— Ralph Steadman, Kent England, January, 2007.


Thank you Ralph.And send our love to Anna too.


Until next time, your friend,

Anita Thompson


Ford and The Fall of Saigon

Sorry I missed you yesterday. I sprained my ankle running downhill in the snow too fast with my German Shepherd and have been in pain ever since. I can’t really walk and it’s a huge hassle and everything takes longer than necessary. Anyway,  for today’s HST quote, I want to give you one about Gerald Ford – it’s not terribly flattering, but it is true, & despite the lovely ferver around   Ford, I need to quote what Hunter said about the man.  But I do think Hunter would be pleased that  Ford did denounce Bush and the stupidity of the war, even if he was a TAD late…       

Ford learned the hard way indeed how to recognize a bungled war. So today’s quote is from a note to Jann Wenner, the editor of Rolling Stone Magazine. Hunter was late on a deadline and was explaining to Jann his memories after the fall of Saigon during the Vietnam War when a London Sunday Times Correspondent, Murray Sayle was trying to explaining how the South Vietnamese government of then-president Ngyuyen Van Thieu had managed to lose half the country and a billion dollars worth of U.S weaponry in less than three weeks, after the “widely advertised ’massive Hanoi offensive’ that had  suddenly narrowed the whole war down to a nervous ring around Saigon, less than fifty miles in diameter…”  and that during those final days of Saigon, as a million or more refugees streamed into Saigon from the panic zones up north around Hue and Da Nang;

it had become painfully and ominously clear to us all that Hanoi had never really launched any “massive offensive’ at all, but that the flower of the finely U.S, trained and heavily U.S. equipped South Vietnamese Army had simply panicked and run amok. The films of whole ARVN divisions fleeing desperately through the streets of Da Nang had apparently shocked the NVA generals in Hanoi almost as badly as they jolted that bone-head ward-heeler that Nixon put in the White House in exchange for the pardon that kept him out of prison.

            Ford denies this, but what the hell?  It hardly matters anymore, because not even a criminal geek like Nixon would have been stupid enough to hold a nationally-televised press conference in the wake of a disaster like Da Nang and compound the horror of what millions of U.S, viewers had been seeing on TV all week by refusing to deny, on camera, that the 58,000 Americans who died in Vietnam had died in vain.  Even arch-establishment commentators like James Reston and Eric Savereid were horrified by Ford’s inept and almost cruelly stupid performance at that press conference. In addition to the wives, parents, sons, daughters, and other relatives and friends of the 58,000 American dead, he was also talking to more than 150,000 veterans who were wounded, maimed, and crippled in Vietnam…and the net effect of what he said might just as well have been to quote Ernest Hemmingway’s description of men who had died in another war, many years ago – where were “shot down and killed like dogs, for no good reason at all.”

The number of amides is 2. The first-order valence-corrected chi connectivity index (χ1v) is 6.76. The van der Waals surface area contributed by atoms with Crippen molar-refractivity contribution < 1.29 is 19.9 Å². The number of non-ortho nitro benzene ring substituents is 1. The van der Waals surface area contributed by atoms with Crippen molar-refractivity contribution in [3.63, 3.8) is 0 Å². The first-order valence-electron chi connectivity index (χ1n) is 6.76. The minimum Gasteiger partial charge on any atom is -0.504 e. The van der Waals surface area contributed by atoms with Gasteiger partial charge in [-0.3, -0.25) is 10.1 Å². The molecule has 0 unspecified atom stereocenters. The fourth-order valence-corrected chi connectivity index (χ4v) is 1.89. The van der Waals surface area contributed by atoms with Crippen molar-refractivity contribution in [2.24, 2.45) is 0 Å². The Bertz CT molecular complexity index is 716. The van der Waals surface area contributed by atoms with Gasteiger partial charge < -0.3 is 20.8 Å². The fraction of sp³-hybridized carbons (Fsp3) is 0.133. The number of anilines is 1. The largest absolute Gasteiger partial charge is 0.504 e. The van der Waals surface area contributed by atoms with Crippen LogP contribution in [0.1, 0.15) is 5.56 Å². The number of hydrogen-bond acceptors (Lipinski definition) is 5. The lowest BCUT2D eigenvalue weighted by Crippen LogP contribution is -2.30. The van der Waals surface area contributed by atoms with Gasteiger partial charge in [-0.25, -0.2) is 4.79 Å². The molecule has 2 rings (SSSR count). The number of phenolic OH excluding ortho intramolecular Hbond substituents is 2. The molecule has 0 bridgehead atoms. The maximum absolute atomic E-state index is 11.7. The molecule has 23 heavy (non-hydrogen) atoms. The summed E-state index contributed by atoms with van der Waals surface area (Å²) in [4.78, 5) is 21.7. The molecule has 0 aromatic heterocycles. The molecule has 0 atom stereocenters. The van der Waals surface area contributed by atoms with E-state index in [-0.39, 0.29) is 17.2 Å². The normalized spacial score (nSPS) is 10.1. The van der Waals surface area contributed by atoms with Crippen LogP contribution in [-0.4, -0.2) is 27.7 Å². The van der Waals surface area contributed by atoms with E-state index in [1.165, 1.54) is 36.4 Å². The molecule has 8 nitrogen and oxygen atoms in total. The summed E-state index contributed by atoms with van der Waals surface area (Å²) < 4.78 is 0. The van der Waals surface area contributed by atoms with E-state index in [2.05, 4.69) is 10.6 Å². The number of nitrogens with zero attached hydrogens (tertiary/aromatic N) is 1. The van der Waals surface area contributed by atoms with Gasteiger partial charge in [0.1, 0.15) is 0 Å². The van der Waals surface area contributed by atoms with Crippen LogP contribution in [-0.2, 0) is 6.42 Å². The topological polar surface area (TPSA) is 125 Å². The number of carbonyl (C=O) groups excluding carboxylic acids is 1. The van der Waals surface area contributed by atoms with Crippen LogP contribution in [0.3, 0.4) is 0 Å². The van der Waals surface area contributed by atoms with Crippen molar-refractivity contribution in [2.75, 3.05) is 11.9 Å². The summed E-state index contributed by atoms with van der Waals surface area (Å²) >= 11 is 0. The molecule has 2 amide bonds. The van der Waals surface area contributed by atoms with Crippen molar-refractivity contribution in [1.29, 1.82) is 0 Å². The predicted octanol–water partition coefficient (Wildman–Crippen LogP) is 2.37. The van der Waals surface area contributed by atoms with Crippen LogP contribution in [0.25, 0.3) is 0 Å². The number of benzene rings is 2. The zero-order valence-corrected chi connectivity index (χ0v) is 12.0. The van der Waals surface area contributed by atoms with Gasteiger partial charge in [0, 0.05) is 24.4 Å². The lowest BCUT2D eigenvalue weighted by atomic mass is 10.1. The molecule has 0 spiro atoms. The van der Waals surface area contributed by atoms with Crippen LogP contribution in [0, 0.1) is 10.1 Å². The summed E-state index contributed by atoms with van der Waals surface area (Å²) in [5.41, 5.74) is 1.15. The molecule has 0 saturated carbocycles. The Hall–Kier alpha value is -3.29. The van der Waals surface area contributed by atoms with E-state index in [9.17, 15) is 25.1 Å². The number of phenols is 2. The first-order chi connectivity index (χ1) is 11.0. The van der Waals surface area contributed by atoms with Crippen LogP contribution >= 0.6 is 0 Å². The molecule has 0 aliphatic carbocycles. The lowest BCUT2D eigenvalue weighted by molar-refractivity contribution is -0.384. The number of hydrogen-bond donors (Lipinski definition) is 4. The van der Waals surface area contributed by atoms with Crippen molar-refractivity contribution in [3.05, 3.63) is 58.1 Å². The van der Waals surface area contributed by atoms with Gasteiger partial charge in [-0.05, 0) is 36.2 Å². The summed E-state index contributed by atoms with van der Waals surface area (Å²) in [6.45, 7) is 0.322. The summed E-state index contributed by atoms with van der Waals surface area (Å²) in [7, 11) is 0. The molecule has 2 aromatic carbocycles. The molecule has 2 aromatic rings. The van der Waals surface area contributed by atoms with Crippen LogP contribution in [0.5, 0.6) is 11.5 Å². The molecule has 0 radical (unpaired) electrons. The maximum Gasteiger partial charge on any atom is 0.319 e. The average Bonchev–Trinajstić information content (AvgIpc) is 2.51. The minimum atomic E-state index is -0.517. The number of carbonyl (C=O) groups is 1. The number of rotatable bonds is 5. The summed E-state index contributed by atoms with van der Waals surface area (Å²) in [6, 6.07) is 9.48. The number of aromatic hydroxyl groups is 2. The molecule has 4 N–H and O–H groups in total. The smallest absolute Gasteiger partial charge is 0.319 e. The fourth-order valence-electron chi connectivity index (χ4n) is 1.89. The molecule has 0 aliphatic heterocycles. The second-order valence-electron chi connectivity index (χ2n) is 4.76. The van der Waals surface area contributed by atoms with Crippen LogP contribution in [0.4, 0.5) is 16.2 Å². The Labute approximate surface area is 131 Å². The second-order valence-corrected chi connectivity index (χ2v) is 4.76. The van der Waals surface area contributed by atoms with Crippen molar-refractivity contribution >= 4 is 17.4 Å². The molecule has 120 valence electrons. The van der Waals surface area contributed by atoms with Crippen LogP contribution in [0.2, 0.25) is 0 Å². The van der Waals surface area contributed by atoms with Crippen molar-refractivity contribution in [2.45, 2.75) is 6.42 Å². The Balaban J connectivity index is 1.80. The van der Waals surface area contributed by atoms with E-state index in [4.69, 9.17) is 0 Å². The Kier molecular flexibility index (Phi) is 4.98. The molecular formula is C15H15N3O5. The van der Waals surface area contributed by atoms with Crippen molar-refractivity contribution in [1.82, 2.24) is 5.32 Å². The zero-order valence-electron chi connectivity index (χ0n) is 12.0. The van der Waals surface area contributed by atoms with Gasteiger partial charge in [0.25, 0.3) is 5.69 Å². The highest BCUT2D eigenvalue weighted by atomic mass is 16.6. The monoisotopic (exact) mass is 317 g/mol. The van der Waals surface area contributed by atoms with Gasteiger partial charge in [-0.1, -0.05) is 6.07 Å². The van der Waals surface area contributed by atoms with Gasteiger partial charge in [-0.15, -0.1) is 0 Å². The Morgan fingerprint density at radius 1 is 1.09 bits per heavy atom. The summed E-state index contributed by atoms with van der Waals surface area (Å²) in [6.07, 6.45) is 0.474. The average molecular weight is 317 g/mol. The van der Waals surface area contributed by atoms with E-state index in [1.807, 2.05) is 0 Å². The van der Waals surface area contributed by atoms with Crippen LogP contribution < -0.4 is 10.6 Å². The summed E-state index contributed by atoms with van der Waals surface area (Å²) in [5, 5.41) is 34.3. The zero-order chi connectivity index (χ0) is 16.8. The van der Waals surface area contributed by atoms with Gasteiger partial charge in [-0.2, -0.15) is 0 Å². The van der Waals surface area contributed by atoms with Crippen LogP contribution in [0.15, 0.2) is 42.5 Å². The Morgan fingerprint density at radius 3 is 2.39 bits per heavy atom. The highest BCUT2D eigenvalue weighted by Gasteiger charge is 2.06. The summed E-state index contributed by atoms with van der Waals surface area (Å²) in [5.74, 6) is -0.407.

— Hunter S. Thompson, May 1, 1975

Until next time, your limping friend,

Anita Thompson

p.s. Tomorrow I will post what Ralph Steadman emailed me from Kent about the hanging of Saddam Hussein.  I haven’t read anything quite as dead on as Ralph’s thoughts on it.    


January 01, 2007

Happy New Year.

Hi. Here’s wishing you a gonzo new year. I’ve been at Owl Farm, practically chained to my laptop finishing the gonzo way. I don’t have a car at the moment, just my 2 siamese cats, 1 german shepherd and 4 peacocks. I lost two females to a monster bob cat who RIPPED the side pannelling off the side of the bird cage while I was in New York (and both care-takers were sleeping). Needless to say, now that I’m back, I have the nickle plated, 12 guage, short barreled shotgun out and ready to scare off any other predators that come near Owl Farm.


Cuddling up with my animals and some good books and manuscript by the fire is the way I spent the new Year. And it was great.

You’ll be happy to know I finally found the massive binder of the HST quotes that you sent to the gonzostore.com site. I’ll be posting them as often as possible. Here’s the first from Martin Corbin who lives in Merna IL (thanks Martin for the sweet greetings too.)

  "I understand that fear is my friend, but not always. Never turn your back on fear. it should always be in front of you, like a thing that might have to be killed." — Hunter S. Thompson


Until tomorrow, your friend,

Anita Thompson